On the surface of it, Bush's term as President has been a gross failure. War has returned, more deadly, more costly than any time since Vietnam. Jihadist terrorism, even discounting the war zones, is more widespread than ever. The burden of war and terrorism has slowed the economy [ . . . ] Such arrogance would be pathetic if it were clear that America's voters would overwhelmingly thwart his aims. But as the 2004 election approaches, Bush's re-election prospects are reportedly 50-50, the race too close to call. For once, we do have an election that matters. As as the great democratic tease insists, I feel -- however ridiculous this seems when you look at how powerless one person is against the raw numbers -- compelled to do what little I can prevent the disaster of four more Bush years.

Another one:

But, you might ask, how can I be certain that re-electing Bush would bring disaster? Sure, Bush has thrown us into wars in Iraq and Afghanistan that show no signs of letting up, but U.S. casualties in those wars are relatively few compared to other wars -- fewer deaths than in the Sept. 11 attacks. But aren't those wars necessary to stand up to the threat of terrorism, and isn't it noble that we should promote freedom and democracy in those parts of the world where tyranny has provided an incubator and haven for hate? OK, the economy has fared poorly, largely due to fear of terror, but most people still have jobs, and many have taken advantage of record low interest rates to buy or build new houses, etc. And admittedly there are other problems, but isn't the first obligation of government to defend the homeland and keep us secure?

I'm writing this to explain why I'm convinced that it is important for every one of you to vote for John Kerry for President this year.

I'm doing something here that I've never done before: I urge you to vote for John Kerry for President.


I was intensely interested in politics when I was a teenager. Two close cousins, who were practically the only college educated people I knew, majored in and taught political science. I subscribed to the Congressional Record, read Congressional Weekly/Quarterly at the library. I researched and plotted election maps going back to the Civil War. I could tell you the names and dates of every U.S. Senator in the 20th century. In 1972 I finally got my first chance to vote, and everyone I voted for lost. The country muddled through. The President I voted against resigned in disgrace. The war he cruelly prolonged went away. I continued to follow politics, but didn't vote again until 24 years later, when I got another chance to vote against the same unscrupulous Senator I had tried to save us from in 1972. I've voted since then, but like the half of the electorate who don't vote and who knows how many others, I've never felt like I was part of the process, or that my vote mattered in any significant way.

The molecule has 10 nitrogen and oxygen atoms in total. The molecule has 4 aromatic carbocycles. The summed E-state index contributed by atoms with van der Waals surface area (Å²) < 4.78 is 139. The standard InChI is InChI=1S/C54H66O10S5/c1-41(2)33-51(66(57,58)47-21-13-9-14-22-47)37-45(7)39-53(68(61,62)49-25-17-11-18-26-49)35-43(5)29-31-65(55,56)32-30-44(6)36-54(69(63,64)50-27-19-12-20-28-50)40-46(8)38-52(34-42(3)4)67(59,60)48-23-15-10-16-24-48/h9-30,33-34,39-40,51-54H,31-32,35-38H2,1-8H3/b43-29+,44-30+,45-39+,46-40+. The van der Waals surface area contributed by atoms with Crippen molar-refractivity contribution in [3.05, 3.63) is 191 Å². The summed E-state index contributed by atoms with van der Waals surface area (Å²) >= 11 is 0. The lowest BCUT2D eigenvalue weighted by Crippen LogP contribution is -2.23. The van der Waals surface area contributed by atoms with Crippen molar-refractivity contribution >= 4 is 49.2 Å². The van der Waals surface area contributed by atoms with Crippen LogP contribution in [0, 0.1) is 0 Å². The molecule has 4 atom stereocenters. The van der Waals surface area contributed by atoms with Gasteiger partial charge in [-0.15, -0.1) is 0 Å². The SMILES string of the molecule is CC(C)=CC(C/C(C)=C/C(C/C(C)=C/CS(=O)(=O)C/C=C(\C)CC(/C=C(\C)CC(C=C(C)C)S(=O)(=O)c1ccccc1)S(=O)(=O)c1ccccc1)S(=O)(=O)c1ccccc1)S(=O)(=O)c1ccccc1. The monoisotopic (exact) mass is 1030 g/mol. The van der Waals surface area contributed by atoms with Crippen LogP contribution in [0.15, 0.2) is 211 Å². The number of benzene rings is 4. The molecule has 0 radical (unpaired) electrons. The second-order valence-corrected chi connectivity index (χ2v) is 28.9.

I've written a lot about politics over the years, but what I'm doing here is something I've never done before: I'm campaigning. I have to admit this feels awkward, but given how alarming news is these days, I feel an overwhelming urge to try to do something, to make a difference. So this letter, sent to as many friends and family as I can find addresses for, is my small contribution. I'm asking you, pleading, begging even, to vote for John Kerry this November. This is important, and I want to explain why. But first I want to remind you a bit of where I'm coming from.

From the start I was very committed to a set of ideals that I believed to be America. I was born in the middle of the country, in the middle of what people came to call "the American century," and I was an almost stereotypical American: white, protestant, working class, no sense of belonging to any ethnic group. My parents grew up on farms and moved to the city to work in WWII factories, my mother a housewife. I was precociously smart, active in church and scouts. My parents had little education, but they had strong work ethics, managed their expenses, saved, and built a comfortable home. I believed that America had fought noble wars to gain independence from England and to put an end to slavery, and that from those wars was forged a land of freedom and opportunity. It turns out that what I believed in was myth, at best a kernel of truth wrapped in hope, but the only political agenda that I've ever had was that that myth should be made real.